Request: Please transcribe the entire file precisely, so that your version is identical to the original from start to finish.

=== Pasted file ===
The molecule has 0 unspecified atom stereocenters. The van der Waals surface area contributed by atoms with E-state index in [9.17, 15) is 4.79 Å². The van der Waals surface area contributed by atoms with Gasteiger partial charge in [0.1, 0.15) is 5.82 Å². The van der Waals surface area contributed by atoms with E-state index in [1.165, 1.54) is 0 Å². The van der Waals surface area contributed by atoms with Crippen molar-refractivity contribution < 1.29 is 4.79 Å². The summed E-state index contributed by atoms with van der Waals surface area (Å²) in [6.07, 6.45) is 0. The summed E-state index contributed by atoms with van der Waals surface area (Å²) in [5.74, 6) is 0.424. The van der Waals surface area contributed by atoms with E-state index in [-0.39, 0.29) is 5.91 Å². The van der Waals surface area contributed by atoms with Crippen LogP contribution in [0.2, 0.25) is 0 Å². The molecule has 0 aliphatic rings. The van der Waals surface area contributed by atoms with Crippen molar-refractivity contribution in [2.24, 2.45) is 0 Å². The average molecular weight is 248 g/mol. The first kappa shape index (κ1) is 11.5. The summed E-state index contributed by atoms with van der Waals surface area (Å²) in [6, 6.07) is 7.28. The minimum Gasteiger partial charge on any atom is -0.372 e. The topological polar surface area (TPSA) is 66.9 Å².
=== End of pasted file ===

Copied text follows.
The molecule has 0 unspecified atom stereocenters. The van der Waals surface area contributed by atoms with E-state index in [9.17, 15) is 4.79 Å². The van der Waals surface area contributed by atoms with Gasteiger partial charge in [0.1, 0.15) is 5.82 Å². The van der Waals surface area contributed by atoms with E-state index in [1.165, 1.54) is 0 Å². The van der Waals surface area contributed by atoms with Crippen molar-refractivity contribution < 1.29 is 4.79 Å². The summed E-state index contributed by atoms with van der Waals surface area (Å²) in [6.07, 6.45) is 0. The summed E-state index contributed by atoms with van der Waals surface area (Å²) in [5.74, 6) is 0.424. The van der Waals surface area contributed by atoms with E-state index in [-0.39, 0.29) is 5.91 Å². The van der Waals surface area contributed by atoms with Crippen LogP contribution in [0.2, 0.25) is 0 Å². The molecule has 0 aliphatic rings. The van der Waals surface area contributed by atoms with Crippen molar-refractivity contribution in [2.24, 2.45) is 0 Å². The average molecular weight is 248 g/mol. The first kappa shape index (κ1) is 11.5. The summed E-state index contributed by atoms with van der Waals surface area (Å²) in [6, 6.07) is 7.28. The minimum Gasteiger partial charge on any atom is -0.372 e. The topological polar surface area (TPSA) is 66.9 Å².